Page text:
Out of the last seven Sundays, I have preached at a church service on six of them. This has been new for me. In the past, I have usually had around a month between sermons, which has allowed each one to fester, for me to be able to mull it over and prepare over a longer period of time.
So these last almost two months have been very different. I’ve had to keep up the pace of studying, planning and writing. I’ve had to be quicker, and I’ve had to keep going for longer. It has been a fantastic learning opportunity, I’ve enjoyed it very much, and I’m very grateful to the leaders of the three churches who let me loose in their pulpits.
The danger of becoming stale
But it has also made me aware of what I guess I’ve always suspected. The danger that through the repeated process of doing something you enjoy, it can become less exciting. Or that it can lead to not taking it seriously, thinking it less important.
Please don’t misunderstand. During these weeks, I have not found preaching less exciting. Nor have I taken it seriously or thought it less important. In fact quite the opposite. But I wonder how much that is because I knew this opportunity in itself was a great opportunity and I relished it. If the next seven Sundays were the same, the seven after that, and the next seven, and so on… What then?
The answer is I don’t know. I might never fall into monotony or become stale. But I might – I see a danger. Things could become dry. There could seem to be less urgency. “It doesn’t matter if I’m a little lax in my prep this week – I’ll always have next week…” I feel it could be a slippery slope.
I’m sure this danger of things becoming stale – or lifeless – is true no matter what it is that one’s gift is or whatever role one plays. I suppose this is why Paul, when giving instruction to the Romans (chapter 12) urging them to use their gifts encourages some attitudes that will stop things getting stale. For the gifted giver (who’s giving could become a duty), they must remain generous. For the gifted leader (who could stop taking her or his role seriously), they must be diligent. For the person with the gift of mercy (who could so easily get so bogged down with the weight of the world on their shoulders), they are encouraged to pursue cheerfulness.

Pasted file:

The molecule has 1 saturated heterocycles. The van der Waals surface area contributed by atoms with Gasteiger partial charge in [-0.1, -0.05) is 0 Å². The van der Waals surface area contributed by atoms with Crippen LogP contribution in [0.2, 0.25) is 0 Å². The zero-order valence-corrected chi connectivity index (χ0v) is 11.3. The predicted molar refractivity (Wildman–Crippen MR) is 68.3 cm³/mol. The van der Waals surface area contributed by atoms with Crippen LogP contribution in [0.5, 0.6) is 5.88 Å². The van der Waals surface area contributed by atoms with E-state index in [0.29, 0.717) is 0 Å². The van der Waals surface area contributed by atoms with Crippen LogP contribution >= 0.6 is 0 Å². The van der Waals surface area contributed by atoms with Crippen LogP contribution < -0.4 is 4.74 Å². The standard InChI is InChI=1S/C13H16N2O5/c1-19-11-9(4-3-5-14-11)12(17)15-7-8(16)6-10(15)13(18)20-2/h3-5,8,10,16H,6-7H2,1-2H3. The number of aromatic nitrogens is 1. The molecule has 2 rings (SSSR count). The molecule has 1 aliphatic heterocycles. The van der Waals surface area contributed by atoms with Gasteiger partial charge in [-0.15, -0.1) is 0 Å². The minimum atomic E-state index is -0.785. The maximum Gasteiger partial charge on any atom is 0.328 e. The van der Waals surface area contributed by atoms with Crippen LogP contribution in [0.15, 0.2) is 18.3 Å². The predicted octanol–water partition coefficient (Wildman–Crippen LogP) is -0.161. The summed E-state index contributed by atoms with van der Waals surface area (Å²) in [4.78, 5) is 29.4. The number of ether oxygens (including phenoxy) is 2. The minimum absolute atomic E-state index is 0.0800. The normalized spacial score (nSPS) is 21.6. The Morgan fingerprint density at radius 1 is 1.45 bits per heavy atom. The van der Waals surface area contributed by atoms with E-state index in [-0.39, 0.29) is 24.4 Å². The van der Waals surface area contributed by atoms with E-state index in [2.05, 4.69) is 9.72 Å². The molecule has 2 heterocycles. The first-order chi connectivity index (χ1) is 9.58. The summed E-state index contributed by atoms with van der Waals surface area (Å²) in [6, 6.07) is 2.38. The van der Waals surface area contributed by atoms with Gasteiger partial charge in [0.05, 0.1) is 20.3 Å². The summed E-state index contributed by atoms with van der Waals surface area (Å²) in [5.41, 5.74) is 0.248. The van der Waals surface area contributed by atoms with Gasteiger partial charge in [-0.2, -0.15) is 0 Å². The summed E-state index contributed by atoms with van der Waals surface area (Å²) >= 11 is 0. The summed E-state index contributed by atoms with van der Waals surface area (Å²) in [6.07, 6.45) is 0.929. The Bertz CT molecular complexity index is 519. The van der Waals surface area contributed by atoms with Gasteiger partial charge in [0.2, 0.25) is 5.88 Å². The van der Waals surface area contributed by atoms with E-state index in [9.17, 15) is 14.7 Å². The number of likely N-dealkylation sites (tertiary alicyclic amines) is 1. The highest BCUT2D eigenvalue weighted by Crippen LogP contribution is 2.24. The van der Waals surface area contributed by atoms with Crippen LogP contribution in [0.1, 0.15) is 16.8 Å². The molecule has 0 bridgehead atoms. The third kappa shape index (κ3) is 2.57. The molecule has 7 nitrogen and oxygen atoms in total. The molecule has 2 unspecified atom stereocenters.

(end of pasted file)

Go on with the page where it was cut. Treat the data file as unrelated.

I wonder what the corresponding advice should be for those who preach?
How to stay fresh?
So, once again I have no real answers as I near the end of my post. But I do have some questions. I am tremendously grateful to those who have allowed me to preach, especially to my own pastor who has really invested in me and been such an encouragement. Not least because it’s helped to open my eyes to what it may be like for me in the future if I do end up in a position where I am teaching or speaking regularly and over a sustained period of time. I want to keep my eyes open and be proactive in making sure things stay fresh. So, some questions…
Do you preach or teach regularly? If so, is there anything you have found helpful in warding off these tendencies?
Is there something else which you do so regularly that it can become stale? Have you got any advice?
Have you gone through periods where your job or your ministry has felt like it is just going through the motions and there was no life in it? How did you get out of that rut?
Are you in that place now and have no idea what to do? (Please tell me, even if not publicly, because I’d love to pray for you and try to be of some support and encouragement.)
Or anything else you think might help…